Third post! This time I’m going to take a look at a recent musical project. My plan in this blog is to jump around between my “career advice” type posts, and posts about my music. Even with these, I hope younger/newer composers will gain some inspiration or insight.
Restore is an album of piano music for yoga classes. The project had a pretty long gestation, so I am quite relieved to finally put it out into the world. Yogis on Fire is my first album/playlist for yoga classes, made at the suggestion of my wife, a yoga teacher. I thought it would be nice to turn this into a series.
I’ll talk more about Yogis on Fire in a future post. That album is timed to fit with CorePower Yoga’s “Hot Power Fusion” class, and is more upbeat than Restore. For this new album, I wanted to make music to fit a more chill class.
Restore consists of 20 tracks which are each 3 minutes long. These are all compositionally related, which I’ll talk about below, and they are all for solo piano.
Finding the notes
The notes are derived from my collection of singing bowls. These bowls, from low to high, play (approximately!) C#, D#, E, F# and C#.
I bought a cheap 5-bowl set for use in Arlynn Zachary’s dance piece Listen. In that piece, I made an electronic track, but the dancers also played the bowls live.
I originally intended to include these bowls in the Restore project, along with some humming and light electronic touches. In the end, it made the most sense to keep it just with piano.
Still, the notes of the bowls are at the center of the composition. The first piece I wrote ended up being track 9, which uses these notes at the start. Since I really only have 4 notes, obviously I expanded, but the keys in Restore are centered on those notes, in major and minor.
As I was composing, a few different categories or styles emerged:
- Minimalist, Philip Glass-esque
- Pop-soul, improvised
- Atmospheric, with a repeating pattern
- Purely atmospheric
I sketched these out pretty quickly, and played them occasionally for over a year, before I finally sat down and wrote out a real draft. The sketches had a bunch of chicken-scratch for number of repeats, arrows where I would shuffle sections around, etc. So I needed a solid draft to play from.
Since I was working on this during the pandemic, I found I was spending tons of time in front of the computer (Zoom meetings, normal email and spreadsheets, etc.). While it may have been faster to put these compositions in the computer, I wrote them out on paper. (I had a pretty popular video about writing music with pencil. . . I took it down but look for a blog post soon!)
Since much of this was repetitive, I used a lot of repeat signs and shorthand. Some parts I planned to be improvised anyway, so I didn’t need to write out more than the basic chord structure. After some time practicing, I started recording.
I feel like I’m giving away some trade secrets here, but the purpose of this blog is to entertain and educate composers. So here we go.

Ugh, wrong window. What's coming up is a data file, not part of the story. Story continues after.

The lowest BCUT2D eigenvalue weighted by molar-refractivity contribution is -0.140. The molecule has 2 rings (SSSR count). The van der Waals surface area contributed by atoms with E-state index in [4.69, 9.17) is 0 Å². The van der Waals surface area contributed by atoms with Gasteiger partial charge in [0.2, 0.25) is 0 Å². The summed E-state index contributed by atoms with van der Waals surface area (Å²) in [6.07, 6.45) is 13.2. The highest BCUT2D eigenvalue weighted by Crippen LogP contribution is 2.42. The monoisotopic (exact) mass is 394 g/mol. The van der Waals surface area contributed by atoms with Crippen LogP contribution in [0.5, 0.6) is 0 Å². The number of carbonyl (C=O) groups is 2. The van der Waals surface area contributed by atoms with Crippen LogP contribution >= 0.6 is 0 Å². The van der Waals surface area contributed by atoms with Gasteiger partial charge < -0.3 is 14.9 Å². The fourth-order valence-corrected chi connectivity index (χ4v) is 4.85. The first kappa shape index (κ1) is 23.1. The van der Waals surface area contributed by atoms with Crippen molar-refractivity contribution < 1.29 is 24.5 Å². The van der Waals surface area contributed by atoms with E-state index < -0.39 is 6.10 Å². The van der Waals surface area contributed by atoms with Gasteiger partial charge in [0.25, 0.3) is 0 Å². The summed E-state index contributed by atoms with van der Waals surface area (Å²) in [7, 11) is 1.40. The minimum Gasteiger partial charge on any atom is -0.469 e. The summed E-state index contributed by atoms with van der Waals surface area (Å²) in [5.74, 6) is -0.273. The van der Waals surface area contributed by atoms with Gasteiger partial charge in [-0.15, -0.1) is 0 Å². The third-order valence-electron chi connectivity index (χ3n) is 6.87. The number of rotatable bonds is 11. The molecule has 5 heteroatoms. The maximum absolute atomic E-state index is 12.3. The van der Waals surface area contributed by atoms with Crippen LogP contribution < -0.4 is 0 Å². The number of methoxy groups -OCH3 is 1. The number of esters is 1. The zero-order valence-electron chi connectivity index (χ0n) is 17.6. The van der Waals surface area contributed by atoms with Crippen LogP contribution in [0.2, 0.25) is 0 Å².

I didn’t record a real piano.
In my previous project Icicle Harvest, I insisted to myself that I record real instruments. You know, for “authenticity.” I recorded long takes (it’s a 60-minute piece) on vibraphone, marimba, celeste, toy piano, and grand piano. When making Restore, not only did I not have access to a nice grand piano, I was basically stuck at home. And, to be honest, I was a little lazy about the practicing.
I performed all of these pieces on my digital piano, and recorded the MIDI tracks into Reason. I used their Radical Piano instrument, which sounds great and is very customizable. With this instrument, not only can you choose some stock piano sounds, you can also select the reverberation of the room, and the amount of key and pedal noise! Having some of that noise really adds depth and realism to the recordings.
Since I recorded MIDI notes, I could make edits to my takes. I’m not a great player, but I did play each piece to a metronome. Flubs are easy to delete, but mainly I wanted to improve my iffy timing. MIDI notes are easily moved around, and a process called “quantization” will align them to a grid. This process can make the notes sound super mechanical.
Fortunately, Reason’s quantize function allows you to choose a percentage of quantization. Usually I did about 30-50%. This pushes notes closer to the grid, but not quite on. So my performance sounds better but not inhumanly perfect. I was also conservative with editing the velocity of each note (how hard I pressed). That helped retain some humanity as well, since not every note was the same volume.
Is it cheating? Maybe. But it saved me a ton of time and left me with a product that doesn’t make me cringe!
Restore is available for free streaming on Bandcamp.com, and you can download it for $5. Yogis on Fire and a couple other albums are on there too. 🙂